Comment


                                • #17
                                  I tried to get pb to print out the peeki of the address of the variable named in the peeki of the string variable , but it didn't work

                                  so I thought of this case, I like the problem, so may mull over it a bit more.

                                  mike



                                  ------------------

                                  Comment


                                  • #18
                                    Michael, at runtime, there are NO (zero, zip, nada, nil) variable names in the compiled PowerBASIC code, so there is absolutely NO way to query a variable by its name.

                                    Unless your code is hard-coded to do this, of course:
                                    Code:
                                    LINE INPUT "enter the variable name", A$
                                    IF A$ = "A$" THEN PRINT A$
                                    IF A$ = "B$" THEN PRINT B$
                                    ' ad infinitum...
                                    ------------------
                                    Lance
                                    PowerBASIC Support
                                    mailto:[email protected][email protected]</A>
                                    Lance
                                    mailto:[email protected]

                                    Comment


                                    • #19
                                      Hi,

                                      just a thought... what exactly do the addresses mean in the .MAP file, generated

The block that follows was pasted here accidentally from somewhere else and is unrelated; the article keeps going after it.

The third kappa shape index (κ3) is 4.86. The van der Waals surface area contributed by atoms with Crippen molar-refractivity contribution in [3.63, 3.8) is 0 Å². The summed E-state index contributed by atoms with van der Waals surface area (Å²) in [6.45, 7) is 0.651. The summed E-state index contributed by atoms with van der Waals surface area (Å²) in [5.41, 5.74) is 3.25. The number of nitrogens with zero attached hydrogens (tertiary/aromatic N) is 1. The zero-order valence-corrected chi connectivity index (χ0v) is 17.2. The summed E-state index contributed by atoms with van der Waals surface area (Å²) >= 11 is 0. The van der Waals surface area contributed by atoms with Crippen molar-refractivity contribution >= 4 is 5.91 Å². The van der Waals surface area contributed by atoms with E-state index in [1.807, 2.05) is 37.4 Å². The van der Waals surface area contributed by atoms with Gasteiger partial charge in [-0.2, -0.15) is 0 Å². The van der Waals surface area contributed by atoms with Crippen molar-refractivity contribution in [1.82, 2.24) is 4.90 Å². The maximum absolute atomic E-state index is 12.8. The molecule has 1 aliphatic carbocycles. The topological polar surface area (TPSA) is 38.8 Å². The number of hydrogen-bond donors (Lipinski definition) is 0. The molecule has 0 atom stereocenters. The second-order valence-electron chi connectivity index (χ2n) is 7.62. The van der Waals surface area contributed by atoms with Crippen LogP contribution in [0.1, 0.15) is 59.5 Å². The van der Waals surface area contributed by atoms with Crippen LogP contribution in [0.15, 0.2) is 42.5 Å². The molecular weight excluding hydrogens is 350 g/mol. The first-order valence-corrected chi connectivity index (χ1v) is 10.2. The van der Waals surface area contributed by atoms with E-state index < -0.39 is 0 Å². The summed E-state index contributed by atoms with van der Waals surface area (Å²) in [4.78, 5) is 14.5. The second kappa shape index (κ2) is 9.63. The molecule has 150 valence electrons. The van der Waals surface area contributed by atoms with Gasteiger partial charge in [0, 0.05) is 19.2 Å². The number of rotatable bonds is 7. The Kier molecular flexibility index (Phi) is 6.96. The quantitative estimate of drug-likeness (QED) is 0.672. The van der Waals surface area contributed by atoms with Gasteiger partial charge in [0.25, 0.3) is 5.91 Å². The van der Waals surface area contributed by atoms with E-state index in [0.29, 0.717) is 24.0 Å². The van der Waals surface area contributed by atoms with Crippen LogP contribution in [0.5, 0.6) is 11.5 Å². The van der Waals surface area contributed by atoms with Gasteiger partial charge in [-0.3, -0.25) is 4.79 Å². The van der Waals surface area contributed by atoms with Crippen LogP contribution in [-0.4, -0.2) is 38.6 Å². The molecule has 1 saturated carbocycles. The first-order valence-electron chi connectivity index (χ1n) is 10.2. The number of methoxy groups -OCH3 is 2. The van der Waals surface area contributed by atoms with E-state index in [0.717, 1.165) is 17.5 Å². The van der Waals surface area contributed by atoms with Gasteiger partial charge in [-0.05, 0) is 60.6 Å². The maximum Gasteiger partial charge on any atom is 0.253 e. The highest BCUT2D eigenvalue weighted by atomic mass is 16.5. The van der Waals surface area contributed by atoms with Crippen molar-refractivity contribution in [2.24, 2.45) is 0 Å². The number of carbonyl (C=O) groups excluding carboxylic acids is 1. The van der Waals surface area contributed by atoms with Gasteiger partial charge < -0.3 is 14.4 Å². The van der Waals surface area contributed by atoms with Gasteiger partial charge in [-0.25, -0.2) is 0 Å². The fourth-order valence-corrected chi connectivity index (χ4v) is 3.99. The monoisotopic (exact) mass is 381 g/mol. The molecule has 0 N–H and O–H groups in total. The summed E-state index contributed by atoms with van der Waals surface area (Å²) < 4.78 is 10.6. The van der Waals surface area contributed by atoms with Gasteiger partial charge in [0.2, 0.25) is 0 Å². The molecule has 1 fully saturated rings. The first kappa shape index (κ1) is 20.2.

by the compiler when using the $DEBUG MAP directive?

                                      There is a section that looks like this:

                                      Address Publics

                                      2292:3F3C PLATFORMTYPE
                                      2292:5B12 PUTATTRIBS
                                      2292:59DE PUTFILENAME
                                      2292:3CB2 CHECKTEXTFILE

                                      It contains both public routines, and global and main variables. But I cannot find
                                      any useful information on the corresponding addresses.

                                      (Btw, why is HTML always off in messages? )

                                      Regards,

                                      ------------------
                                      Sebastian Groeneveld
                                      mailto:[email protected][email protected]</A>


                                      [This message has been edited by Sebastian Groeneveld (edited February 15, 2001).]
                                      Sebastian Groeneveld
                                      mailto:[email protected][email protected]</A>

                                      Comment


                                      • #20
                                        Sebastian has a point here, we can get the variable name (don't know about the type yet) from the map file, the variabless are named in this file together with the hex value of their address, so the program could open this file up loop for the variables and print out the peeki of the address voila!

                                        mike


                                        ------------------